The rare moment is not the moment when there is something worth looking at, but the moment when we are capable of seeing.
— Joseph Wood Krutch
When is there "something worth looking at"? Any time! There are good things to see at all times, in all places, and by all individuals. It’s a matter of personal choice; and how varied are these value judgments of individuals! For instance, there are many who are more attracted to the labor-saving device known as thievery than to anything else. They think stealing is a procedure "worth looking at."
Pause here for a moment. Some of us think of thievery — whether carried out by individuals or practiced collectively "from each according to ability, to each according to need" — as very low on the scale of values. Why? Simply because our judgments differ from, and are presumed to be at a higher level than, those of the thief. But we must be careful in condemning persons whose value judgments are, in our opinion, lower than our own. For implicit in such an attitude is the claim that we are superior.
After all, who is any of us but an imperfect mortal! If we demand that others see things as we do, we are opening the door to the possibility that we should be forced to look at only what a governing majority of others believe to be worth looking at. And bear in mind that no two of us have the same judgments; indeed, one’s own values change from one day to the next. So, we need the flexibility to cope with constant changes. I would let each decide for himself what’s worth looking at and suffer the penalties of his errors or the blessings of his righteousness.
Man’s ideas as to what’s worth looking at range from pornography to sunsets, from Picasso to Raphael; from the Pyramids to the
Krutch is right. The rare moment is not the moment when there is something worth looking at. What could be more common? Every moment of one’s life affords that opportunity.
Beyond the Flash
The rare moment is when we are capable of seeing — that rare glimpse into the mystery of that which is observed. Most people only look at a flash of lightning; they see nothing of its miraculous nature. While no one knows what it is, there have been a few who see beyond what meets the eye; they have seen enough to generate and harness electricity to our use. This kind of seeing — insight —occurs only in the rarest of moments.
Many of us look at a sunset and are overcome by its beauty. How few of us, even today, perceive that the sun does not set? Many see no more than was seen by the first man on earth. How many, before or since Copernicus, have understood that the setting of the sun is an illusion, rather that the earth is rotating? Rare moments, indeed.
Another example of a rare moment: Ever since man first set foot in Switzerland, that majestic mountain, the Jungfrau, has ranked high among the beauties of nature, truly worth looking at. People by untold thousands have stood at its base looking up in awe. Around the turn of the century an entrepreneur had a vision, a moment of seeing: Why not multiply what’s worth looking at? Make it possible for the thousands to go atop the Jungfrau that they might see the beauty from that vantage point! Some twelve miles of tunnel was bored through the rock, a cog railroad installed, and a wonderful hostelry built within the mountain near the top. Private enterprise! No government subsidy! Just one of those rare moments of seeing which is more in evidence when man is free and self-responsible. Near the top of the list of things thought to be worth looking at is wealth — material affluence. The aggregate of the moments spent in seeking wealth staggers the imagination. But note how rare the moments when individuals are capable of seeing the preconditions for gaining affluence, a society of free and self-responsible individuals with government limited to codifying and inhibiting destructive actions. If government thus performs, people are free to act creatively as they please. And there is no other way to material well being.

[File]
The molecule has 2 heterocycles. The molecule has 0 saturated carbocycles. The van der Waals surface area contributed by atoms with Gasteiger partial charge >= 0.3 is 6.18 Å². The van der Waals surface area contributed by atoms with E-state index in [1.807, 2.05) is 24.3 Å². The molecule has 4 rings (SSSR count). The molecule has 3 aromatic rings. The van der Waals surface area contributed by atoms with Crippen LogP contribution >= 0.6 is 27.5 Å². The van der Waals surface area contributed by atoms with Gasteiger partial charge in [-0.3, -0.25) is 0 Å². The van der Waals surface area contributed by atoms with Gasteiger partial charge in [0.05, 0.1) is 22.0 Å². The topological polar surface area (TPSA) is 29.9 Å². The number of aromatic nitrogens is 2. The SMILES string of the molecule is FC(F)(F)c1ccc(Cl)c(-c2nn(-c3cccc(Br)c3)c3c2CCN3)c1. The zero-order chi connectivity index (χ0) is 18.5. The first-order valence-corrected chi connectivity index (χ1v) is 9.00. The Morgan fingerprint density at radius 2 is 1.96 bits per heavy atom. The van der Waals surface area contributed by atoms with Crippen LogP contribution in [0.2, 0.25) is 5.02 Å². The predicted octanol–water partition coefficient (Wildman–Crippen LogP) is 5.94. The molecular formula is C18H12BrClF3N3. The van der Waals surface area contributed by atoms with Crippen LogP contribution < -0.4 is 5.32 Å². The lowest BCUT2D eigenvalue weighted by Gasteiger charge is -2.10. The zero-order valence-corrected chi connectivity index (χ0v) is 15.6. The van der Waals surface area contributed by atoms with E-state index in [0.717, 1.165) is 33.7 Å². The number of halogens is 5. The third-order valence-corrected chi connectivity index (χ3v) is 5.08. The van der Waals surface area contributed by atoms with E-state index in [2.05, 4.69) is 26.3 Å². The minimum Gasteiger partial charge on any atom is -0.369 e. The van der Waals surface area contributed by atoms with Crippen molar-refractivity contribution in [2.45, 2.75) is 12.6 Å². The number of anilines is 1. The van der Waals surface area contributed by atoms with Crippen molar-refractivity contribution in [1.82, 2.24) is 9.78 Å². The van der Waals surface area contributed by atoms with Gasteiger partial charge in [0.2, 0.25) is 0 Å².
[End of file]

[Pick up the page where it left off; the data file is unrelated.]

Not seeing for themselves, the masses listen to false prophets, persons who promise that we can spend ourselves rich, that prosperity derives from dictatorial control over wages, hours of labor, exchanges, prices, and so on. They hear the promises but cannot foresee the consequences of the methods to be used. Wrote Ralph Barton Perry: "Ignorance deprives men of freedom because they do not know what alternatives there are." An affluent society cannot prevail unless individuals see that their economic well-being stems from the general practice of the principles of private ownership, the free market, and limited government.
In Search of Power
Perhaps the power to run the lives of others tops the list of things a majority believe to be worth looking at. Rare, indeed, are the moments when these individuals are capable of seeing the futility of their way. Were I the wisest philosopher or politician who ever lived, there is not one of these meddlers who believes I could run his life better than he. But he, unwise, has no doubt about his powers to run your life and mine. Why unwise? The very first step in wisdom is an awareness of how little one knows. Nor do such people see that power corrupts them!